Rich in History

S Jackson & A Raymon Author Interview

S Jackson & A Raymond Author Interview

Shadow and Friends Celebrate Ellsworth, KS 150th Birthday is a lovely children’s story that gives the history of the town of Ellsworth Kansas. Why was this an important book for you to write?

When your town is having a 150th birthday, and your town is rich in history, then that history needs to be included your children’s picture book. The huge four day celebration also included re-enactments, 150 prime longhorns, a cattle drive, two day rodeo, and much more. An adult commemorative book was in the works, so we thought one for kids should be done as well, leaving out the blood, death, and salacious parts. The kids loved it. So did the tens of thousands of people who traveled to this town from across the USA and overseas.

What kind of research did you have to do to maintain the accuracy of the history?

I used extensive curate material from the historical society for the parts and dates I wasn’t sure of.

Do you think it’s important for children to learn the history of their city or town?

Of course it is. One’s heritage is important, and children need to know where they come from, their roots.

Author Links: Twitter | Facebook | Website

Shadow and Friends Celebrate Ellsworth, KS 150th Birthday“Shadow and Friends Celebrate Ellsworth, KS, 150th Birthday” is a wonderful and fun children’s book that both children and adults will enjoy. The story hits the targeted age range of 4-8. The painted illustrations provided are a delight, and my grandchildren loved them. Who would have thought to write a book using dogs and squirrels as friends, and the old west thrown in? This book is perfect for home, schools, and libraries. I highly recommend this book. Susan Vance, Author and Realtor In this children’s picture book and seventh book in our ‘Shadow and Friends Series’, Shadow and Friends Celebrate Ellsworth, KS, 150th Birthday, two dogs and a family of squirrels decide to help Ellsworth celebrate the 150th birthday of the town’s history. This book coincides with the actual 150th birthday of Ellsworth in the summer of 2017. Illustrations are found on each page, most of them painted. Big Whitey tells the history of Ellsworth, and Fort Harker, with historical buildings, notable landmarks, and scenes painted by the author. At the end of this story, Little Whitey asks his father if they can re-enact the old west, dress like cowboys, and do a pretend cattle drive just like Ellsworth, KS. The squirrels dress in cowboy and cowgirl gear, and they even have a chuck wagon cook. They herd longhorn cattle, sing the state song of Kansas, and have lots of fun during their re-enactment. At the end of the story, they enjoyed a barn dance, celebrated the 150th birthday of Ellsworth, and Uncle Stubby took pictures and ‘selfies’. Children will love seeing the old west come alive with two dogs and a family of squirrels dressed in western attire, and using a small amount of cowboy slang. This delightful and funny book for children, targeted at ages 4-8, is easy to read and perfect for home or classroom. The story illustrates how cattle drives worked, the long dusty trails, life in the old west, and illustrations that produce pure imagination in children. Note: Actual gunfights and ‘adult type’ history were left out in this wild western history of Ellsworth, KS.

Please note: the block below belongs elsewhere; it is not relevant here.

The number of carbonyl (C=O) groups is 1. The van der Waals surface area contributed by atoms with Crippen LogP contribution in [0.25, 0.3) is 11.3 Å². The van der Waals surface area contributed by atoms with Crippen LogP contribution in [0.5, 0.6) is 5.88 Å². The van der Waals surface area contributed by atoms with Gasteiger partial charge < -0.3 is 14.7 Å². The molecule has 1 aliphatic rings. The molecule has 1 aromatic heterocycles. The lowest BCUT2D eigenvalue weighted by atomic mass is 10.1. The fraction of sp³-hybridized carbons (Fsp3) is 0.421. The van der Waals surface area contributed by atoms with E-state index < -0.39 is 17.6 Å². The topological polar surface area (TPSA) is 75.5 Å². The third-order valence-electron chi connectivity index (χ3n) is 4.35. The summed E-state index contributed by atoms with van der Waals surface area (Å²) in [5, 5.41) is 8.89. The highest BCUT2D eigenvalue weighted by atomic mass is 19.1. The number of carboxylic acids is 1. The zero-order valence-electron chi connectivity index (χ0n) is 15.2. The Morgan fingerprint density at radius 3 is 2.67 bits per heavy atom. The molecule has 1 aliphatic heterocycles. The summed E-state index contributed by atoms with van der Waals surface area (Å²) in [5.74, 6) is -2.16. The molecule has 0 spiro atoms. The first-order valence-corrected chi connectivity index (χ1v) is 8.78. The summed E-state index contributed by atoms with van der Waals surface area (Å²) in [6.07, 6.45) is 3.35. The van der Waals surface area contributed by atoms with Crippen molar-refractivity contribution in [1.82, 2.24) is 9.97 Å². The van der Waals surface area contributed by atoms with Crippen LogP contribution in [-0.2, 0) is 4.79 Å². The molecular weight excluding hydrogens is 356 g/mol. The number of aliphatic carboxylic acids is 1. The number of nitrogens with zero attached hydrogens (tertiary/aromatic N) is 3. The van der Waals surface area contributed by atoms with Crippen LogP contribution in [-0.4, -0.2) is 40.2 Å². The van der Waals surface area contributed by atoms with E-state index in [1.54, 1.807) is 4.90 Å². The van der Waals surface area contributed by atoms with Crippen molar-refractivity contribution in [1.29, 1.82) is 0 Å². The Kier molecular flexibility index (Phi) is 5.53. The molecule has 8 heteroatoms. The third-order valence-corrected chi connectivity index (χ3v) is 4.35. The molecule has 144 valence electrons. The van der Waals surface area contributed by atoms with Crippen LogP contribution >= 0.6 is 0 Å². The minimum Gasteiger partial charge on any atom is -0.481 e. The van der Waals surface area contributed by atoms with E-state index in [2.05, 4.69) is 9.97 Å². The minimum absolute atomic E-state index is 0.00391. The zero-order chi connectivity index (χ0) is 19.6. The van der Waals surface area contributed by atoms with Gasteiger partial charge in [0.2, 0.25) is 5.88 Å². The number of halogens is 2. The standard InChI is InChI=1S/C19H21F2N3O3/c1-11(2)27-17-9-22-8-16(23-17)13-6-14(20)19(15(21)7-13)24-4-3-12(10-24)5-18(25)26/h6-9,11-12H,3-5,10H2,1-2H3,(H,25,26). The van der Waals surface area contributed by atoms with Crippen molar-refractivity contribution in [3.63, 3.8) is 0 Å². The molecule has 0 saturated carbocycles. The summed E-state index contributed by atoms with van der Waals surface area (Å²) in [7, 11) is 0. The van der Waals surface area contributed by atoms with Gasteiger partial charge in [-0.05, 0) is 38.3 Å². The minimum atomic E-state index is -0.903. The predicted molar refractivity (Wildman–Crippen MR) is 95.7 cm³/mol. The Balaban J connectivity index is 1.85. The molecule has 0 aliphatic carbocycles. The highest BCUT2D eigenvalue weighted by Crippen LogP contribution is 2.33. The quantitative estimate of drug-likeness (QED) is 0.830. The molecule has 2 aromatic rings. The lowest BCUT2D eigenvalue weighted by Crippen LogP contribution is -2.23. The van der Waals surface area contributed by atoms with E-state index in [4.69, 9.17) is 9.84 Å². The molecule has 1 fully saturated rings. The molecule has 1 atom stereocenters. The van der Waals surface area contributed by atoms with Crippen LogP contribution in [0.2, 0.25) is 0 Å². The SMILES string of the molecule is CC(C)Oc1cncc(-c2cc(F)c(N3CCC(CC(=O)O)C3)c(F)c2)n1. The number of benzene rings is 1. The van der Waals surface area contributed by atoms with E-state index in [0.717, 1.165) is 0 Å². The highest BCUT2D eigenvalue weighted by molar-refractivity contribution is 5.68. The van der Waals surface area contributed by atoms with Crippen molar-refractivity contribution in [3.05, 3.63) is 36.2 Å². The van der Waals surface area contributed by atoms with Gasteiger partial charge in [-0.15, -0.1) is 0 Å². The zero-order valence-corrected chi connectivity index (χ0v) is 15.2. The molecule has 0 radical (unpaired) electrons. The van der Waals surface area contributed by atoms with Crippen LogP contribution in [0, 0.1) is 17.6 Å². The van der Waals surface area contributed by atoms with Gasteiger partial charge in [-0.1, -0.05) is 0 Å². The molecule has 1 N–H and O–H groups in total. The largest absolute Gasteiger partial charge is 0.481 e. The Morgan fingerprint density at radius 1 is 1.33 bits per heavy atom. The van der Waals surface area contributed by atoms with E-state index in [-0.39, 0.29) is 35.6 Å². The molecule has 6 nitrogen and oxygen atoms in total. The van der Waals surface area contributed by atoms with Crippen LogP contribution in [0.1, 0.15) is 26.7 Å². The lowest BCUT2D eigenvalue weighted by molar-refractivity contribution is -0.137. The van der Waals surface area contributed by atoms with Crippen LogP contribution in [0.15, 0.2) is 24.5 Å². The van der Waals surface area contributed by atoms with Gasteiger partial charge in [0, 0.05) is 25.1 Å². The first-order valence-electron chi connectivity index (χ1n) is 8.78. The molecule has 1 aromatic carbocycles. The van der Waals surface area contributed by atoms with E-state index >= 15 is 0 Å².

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About Literary Titan

The Literary Titan is a book review website which consists of mostly fiction books, but we do enjoy non fiction works that we're excited about. All reviews are the reviewer’s honest opinion. We love books and read constantly (seriously, it’s an addiction). We're always open to book review requests and have aspirations of one day being sucked into the Twilight Zone episode with Burgess Meredith where all he wants to do is read, but can’t until the world ends; you know what I mean?

Posted on September 15, 2017, in Interviews and tagged , , , , , , , , , , , , , , , , , , , , , , , , , , , , , , , , , , , , , , , , , , , , , , , , , , , , , , , , , , , . Bookmark the permalink. 2 Comments.

  1. Good interview. I certainly enjoyed this book, along with my grand daughter.

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